Tunisia: Bardo Square, Again and Again!

Supporters of Tunisia’s President Kais Saied chant slogans denouncing the country’s main Islamist Ennahda (Ennahdha) party in front of the Parliament which was cordoned-off by the military in the capital Tunis on July 26, 2021, following a move by the president to suspend the country’s parliament and dismiss the Prime Minister. Tunisia was plunged deeper into crisis as President Kais Saied suspended parliament and dismissed Prime Minister Hichem Mechichi late July 25, prompting the country’s biggest political party to decry a “coup d’etat”. FETHI BELAID / AFPHakim Marzouki
A couple of days ago, Tunisian President Kais Saied suspended the Parliament and dismissed Prime Minister Hisham Al-Mishishi. This step was rejoiced by most Tunisians. The president is now presiding over the executive authority until the appointment of a government. They considered it a response to legitimate public demands amid stifling economic, social, and epidemiological crises.
Crowds in Tunisia are still celebrating in the streets and squares. The Tunisians consider what happened a victory for democracy and the will of the people. All Tunisians felt that except the Islamists. Those deem the matter as a coup, even though the step of Said is based on Article 80 of the 2014 constitution.
This pivotal event, which occurred very peacefully and smoothly without any clash or shedding a single drop of blood, is not new to this country, the cradle of the Arab Spring, the origin of the Jasmine Revolution. Countries like Libya, Egypt, Syria, and Yemen tried to follow the Tunisian example. However, these countries suffered from imprisonments, killings, displacement, conflicts, and clashes.
What is the secret of this strange peacefulness that featured the history of a country that is inseparable from its Arab and Islamic sphere, and what gave it this exception?
Anyone who contemplates Tunisia’s modern history will notice that all significant political changes occur suddenly, quickly, and smoothly, which we do not find in the countries of the Arab region. And most of them are free of violence and blood. These political changes usually lean on a constitutional chapter – or even a legal loophole – that gives legitimacy, thus securing the approval and blessing of people.
On July 25, 1957, the leader of the independent state, Habib Bourguiba, declared the republic after Tunisia was a kingdom ruled by the Ottoman beys. The transition to the republic was like a protocol; peaceful and elegant, without shedding a single drop of blood.
Even the achievement of independence in 1956 came after a negotiating marathon, not a revolution that claimed hundreds of thousands of lives. Unlike what happened in Algeria, the western neighbour whose events were marred by the blood during and after Algerian War and what is known as the black decade (Algerian Civil War).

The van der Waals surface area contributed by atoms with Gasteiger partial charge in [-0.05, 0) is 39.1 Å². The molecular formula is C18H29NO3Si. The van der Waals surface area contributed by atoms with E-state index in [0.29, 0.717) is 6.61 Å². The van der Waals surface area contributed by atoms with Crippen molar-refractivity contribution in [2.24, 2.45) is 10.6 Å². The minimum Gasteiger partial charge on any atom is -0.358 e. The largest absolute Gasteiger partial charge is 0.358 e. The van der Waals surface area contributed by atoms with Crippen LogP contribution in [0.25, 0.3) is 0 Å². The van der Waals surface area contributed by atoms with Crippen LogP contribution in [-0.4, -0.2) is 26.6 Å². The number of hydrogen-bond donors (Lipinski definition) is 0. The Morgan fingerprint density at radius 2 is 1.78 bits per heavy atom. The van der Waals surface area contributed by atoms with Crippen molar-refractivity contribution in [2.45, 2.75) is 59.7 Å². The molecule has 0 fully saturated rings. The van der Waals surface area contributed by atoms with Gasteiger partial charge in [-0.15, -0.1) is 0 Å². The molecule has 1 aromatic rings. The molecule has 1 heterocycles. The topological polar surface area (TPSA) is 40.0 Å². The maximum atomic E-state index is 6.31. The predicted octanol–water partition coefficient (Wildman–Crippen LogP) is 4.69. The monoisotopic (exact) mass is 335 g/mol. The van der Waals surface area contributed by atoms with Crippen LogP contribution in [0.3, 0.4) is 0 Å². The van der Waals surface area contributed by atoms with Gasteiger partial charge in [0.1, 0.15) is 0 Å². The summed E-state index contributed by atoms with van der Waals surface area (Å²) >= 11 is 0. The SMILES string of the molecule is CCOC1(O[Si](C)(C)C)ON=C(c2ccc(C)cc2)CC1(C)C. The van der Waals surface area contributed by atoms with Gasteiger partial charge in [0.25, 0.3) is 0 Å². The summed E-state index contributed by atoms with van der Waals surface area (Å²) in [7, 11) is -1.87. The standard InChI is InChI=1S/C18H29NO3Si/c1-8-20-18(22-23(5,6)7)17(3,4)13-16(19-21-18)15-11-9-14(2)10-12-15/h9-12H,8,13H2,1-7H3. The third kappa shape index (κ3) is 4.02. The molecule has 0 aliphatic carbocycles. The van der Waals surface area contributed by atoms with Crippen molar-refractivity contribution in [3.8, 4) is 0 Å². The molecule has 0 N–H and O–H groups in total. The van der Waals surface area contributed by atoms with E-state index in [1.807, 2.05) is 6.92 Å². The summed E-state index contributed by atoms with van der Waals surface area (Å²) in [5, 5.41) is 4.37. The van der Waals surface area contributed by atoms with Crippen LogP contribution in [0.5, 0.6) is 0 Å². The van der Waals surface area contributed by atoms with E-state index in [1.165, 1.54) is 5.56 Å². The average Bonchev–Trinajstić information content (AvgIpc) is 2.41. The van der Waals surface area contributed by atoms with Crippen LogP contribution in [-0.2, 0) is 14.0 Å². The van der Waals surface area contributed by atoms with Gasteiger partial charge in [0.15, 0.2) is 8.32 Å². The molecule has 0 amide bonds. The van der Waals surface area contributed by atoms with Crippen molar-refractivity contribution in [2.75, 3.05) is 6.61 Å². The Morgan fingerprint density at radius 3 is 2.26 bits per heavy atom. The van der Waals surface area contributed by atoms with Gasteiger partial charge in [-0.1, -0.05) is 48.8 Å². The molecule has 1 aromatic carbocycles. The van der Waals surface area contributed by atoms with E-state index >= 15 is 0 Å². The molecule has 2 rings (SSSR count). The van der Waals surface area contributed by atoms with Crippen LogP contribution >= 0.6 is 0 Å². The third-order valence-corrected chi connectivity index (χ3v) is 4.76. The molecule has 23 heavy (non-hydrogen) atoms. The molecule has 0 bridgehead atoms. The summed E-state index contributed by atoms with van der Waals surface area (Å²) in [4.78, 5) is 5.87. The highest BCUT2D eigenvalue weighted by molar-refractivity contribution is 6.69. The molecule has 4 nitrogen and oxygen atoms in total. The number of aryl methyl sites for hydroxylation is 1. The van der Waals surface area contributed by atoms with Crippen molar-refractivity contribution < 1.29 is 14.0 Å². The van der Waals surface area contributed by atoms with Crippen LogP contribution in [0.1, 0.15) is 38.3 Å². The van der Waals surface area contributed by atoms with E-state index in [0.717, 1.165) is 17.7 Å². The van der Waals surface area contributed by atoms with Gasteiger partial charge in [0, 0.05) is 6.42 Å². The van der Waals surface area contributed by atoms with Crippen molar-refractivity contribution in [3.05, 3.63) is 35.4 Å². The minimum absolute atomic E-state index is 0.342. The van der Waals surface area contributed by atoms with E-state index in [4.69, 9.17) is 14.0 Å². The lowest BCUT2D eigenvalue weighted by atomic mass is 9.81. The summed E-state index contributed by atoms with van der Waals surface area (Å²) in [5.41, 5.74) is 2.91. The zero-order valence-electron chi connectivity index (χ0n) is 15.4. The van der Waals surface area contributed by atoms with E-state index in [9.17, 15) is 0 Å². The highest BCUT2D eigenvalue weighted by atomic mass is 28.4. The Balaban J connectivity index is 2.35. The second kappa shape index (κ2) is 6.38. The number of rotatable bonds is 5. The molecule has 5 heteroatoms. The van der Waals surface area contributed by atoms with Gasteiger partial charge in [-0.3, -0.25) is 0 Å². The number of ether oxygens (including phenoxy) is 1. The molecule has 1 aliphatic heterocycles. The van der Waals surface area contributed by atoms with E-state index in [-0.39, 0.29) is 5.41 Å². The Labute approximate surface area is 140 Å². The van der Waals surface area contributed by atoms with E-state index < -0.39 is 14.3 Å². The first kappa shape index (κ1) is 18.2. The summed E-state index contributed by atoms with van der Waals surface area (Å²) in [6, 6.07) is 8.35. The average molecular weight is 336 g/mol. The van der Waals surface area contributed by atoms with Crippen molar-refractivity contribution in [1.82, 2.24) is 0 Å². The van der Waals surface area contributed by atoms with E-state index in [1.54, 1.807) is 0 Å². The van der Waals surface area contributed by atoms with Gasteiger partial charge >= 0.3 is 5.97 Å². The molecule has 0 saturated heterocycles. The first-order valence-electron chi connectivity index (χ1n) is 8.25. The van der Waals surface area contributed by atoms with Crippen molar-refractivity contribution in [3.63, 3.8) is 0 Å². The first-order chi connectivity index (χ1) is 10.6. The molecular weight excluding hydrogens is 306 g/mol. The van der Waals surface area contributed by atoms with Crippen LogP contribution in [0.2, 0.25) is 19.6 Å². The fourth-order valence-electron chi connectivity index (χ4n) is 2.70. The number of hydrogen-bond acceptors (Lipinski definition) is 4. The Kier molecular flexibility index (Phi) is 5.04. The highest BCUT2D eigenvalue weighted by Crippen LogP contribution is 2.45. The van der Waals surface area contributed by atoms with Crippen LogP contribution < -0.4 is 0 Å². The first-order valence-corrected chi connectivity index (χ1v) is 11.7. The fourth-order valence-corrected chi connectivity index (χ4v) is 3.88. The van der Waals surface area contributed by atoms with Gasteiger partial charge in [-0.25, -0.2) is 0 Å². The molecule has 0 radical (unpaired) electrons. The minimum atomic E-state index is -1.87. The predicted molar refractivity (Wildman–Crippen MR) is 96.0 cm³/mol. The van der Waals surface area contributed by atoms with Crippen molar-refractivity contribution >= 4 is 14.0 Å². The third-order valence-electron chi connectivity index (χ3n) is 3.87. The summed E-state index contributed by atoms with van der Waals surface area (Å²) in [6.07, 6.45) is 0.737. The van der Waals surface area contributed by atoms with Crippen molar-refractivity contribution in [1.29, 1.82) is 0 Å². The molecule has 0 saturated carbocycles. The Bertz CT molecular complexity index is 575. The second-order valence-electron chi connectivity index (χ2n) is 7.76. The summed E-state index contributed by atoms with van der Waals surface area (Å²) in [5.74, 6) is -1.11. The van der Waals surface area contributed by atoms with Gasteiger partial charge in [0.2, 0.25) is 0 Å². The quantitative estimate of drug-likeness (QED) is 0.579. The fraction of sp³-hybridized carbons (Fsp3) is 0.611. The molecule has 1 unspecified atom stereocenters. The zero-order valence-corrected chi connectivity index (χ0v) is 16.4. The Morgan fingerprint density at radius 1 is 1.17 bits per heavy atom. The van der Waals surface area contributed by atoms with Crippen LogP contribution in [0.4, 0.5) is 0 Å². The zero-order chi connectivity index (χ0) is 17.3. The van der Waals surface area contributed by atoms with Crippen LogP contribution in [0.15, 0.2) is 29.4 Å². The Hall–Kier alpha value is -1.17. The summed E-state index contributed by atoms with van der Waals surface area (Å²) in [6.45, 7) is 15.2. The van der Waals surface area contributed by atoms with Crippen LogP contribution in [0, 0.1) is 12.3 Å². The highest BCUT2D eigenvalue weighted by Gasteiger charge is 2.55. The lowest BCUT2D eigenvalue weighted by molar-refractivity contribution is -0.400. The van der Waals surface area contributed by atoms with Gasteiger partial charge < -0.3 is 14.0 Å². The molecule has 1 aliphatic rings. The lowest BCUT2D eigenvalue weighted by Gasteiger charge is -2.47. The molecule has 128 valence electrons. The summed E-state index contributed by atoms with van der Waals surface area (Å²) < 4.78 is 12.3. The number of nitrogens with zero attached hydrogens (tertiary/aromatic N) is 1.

The strange irony is that it became a French protectorate in 1881 after the Treaty of Bardo without any clash mentioned as if it was an inevitable fate.
Nowadays, the Parliament is in this suburb. And in the past, Bardo was the palace of the bey ruler of the country. The suburb took its name from the famous acquiescence treaty in which French colonialism started. It contains the most well-known museum containing a mosaic collection that is considered the biggest in the world. This suburb did not know blood until the terrorist attack in 2015 that killed 22 foreign tourists.
Bardo Square also witnessed what was known as the Departure Sit-in, which forced the Ennahda government in 2013 towards elections after the assassination of the leftist activist Chokri Belaid.
These peaceful transitions that marked Tunisia’s political history include the deposing of Bourguiba in 1987 by Ben Ali, who, in turn, was overthrown in 2011 following a successful revolution with minimal losses.
When we look for the secret of this peacefulness, we find that the most prominent indicator is the military institution that Bourguiba made sure it would remain behind the walls of the barracks and never interfere in politics, which earned it respect and trust among the Tunisian people.
Besides, the level of social awareness that has been established thanks to the independent state’s bet on education and culture, despite becoming a minor problem in the light of the unemployment among high degrees holders.
 

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Fanack is an independent online media organization committed to publishing and disseminating balanced and informed analysis about the Middle East and North Africa. Since its establishment in the Netherlands in 2010, Fanack has developed a website presenting extensive information in Arabic and English about history, politics, economics, social issues and, more recently the state of water and energy resources across 20 countries in the Middle East and North Africa (MENA).